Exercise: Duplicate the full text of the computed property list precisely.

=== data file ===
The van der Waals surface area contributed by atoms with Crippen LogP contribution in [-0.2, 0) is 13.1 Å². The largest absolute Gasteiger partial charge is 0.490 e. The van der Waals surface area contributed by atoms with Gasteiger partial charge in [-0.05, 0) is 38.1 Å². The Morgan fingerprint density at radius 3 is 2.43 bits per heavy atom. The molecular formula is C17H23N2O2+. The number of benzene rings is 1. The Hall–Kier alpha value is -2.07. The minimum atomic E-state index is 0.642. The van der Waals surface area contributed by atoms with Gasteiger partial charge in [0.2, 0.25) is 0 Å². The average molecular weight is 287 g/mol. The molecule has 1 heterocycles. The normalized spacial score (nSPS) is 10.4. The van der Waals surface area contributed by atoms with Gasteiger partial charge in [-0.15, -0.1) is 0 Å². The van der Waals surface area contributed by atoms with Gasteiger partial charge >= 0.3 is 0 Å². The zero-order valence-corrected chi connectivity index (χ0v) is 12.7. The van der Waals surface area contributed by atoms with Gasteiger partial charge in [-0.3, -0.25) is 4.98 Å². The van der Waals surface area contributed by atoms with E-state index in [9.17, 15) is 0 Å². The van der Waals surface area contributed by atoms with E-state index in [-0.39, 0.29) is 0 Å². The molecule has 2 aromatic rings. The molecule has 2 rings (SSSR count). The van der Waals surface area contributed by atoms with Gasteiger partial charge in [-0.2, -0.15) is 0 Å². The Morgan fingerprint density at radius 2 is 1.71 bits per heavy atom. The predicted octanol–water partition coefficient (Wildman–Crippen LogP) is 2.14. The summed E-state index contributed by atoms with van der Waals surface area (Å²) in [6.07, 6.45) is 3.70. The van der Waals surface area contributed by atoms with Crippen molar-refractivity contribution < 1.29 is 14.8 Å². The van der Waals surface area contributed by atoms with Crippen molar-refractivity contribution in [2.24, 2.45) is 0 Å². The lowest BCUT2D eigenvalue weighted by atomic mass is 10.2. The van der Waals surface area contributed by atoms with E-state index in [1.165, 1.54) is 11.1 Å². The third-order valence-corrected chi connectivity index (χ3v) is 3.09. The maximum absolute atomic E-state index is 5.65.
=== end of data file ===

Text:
The van der Waals surface area contributed by atoms with Crippen LogP contribution in [-0.2, 0) is 13.1 Å². The largest absolute Gasteiger partial charge is 0.490 e. The van der Waals surface area contributed by atoms with Gasteiger partial charge in [-0.05, 0) is 38.1 Å². The Morgan fingerprint density at radius 3 is 2.43 bits per heavy atom. The molecular formula is C17H23N2O2+. The number of benzene rings is 1. The Hall–Kier alpha value is -2.07. The minimum atomic E-state index is 0.642. The van der Waals surface area contributed by atoms with Gasteiger partial charge in [0.2, 0.25) is 0 Å². The average molecular weight is 287 g/mol. The molecule has 1 heterocycles. The normalized spacial score (nSPS) is 10.4. The van der Waals surface area contributed by atoms with Gasteiger partial charge in [-0.15, -0.1) is 0 Å². The van der Waals surface area contributed by atoms with Gasteiger partial charge >= 0.3 is 0 Å². The zero-order valence-corrected chi connectivity index (χ0v) is 12.7. The van der Waals surface area contributed by atoms with Gasteiger partial charge in [-0.3, -0.25) is 4.98 Å². The van der Waals surface area contributed by atoms with E-state index in [9.17, 15) is 0 Å². The van der Waals surface area contributed by atoms with E-state index in [-0.39, 0.29) is 0 Å². The molecule has 2 aromatic rings. The molecule has 2 rings (SSSR count). The van der Waals surface area contributed by atoms with Gasteiger partial charge in [-0.2, -0.15) is 0 Å². The Morgan fingerprint density at radius 2 is 1.71 bits per heavy atom. The predicted octanol–water partition coefficient (Wildman–Crippen LogP) is 2.14. The summed E-state index contributed by atoms with van der Waals surface area (Å²) in [6.07, 6.45) is 3.70. The van der Waals surface area contributed by atoms with Crippen molar-refractivity contribution < 1.29 is 14.8 Å². The van der Waals surface area contributed by atoms with Crippen molar-refractivity contribution in [2.24, 2.45) is 0 Å². The lowest BCUT2D eigenvalue weighted by atomic mass is 10.2. The van der Waals surface area contributed by atoms with E-state index in [1.165, 1.54) is 11.1 Å². The third-order valence-corrected chi connectivity index (χ3v) is 3.09. The maximum absolute atomic E-state index is 5.65.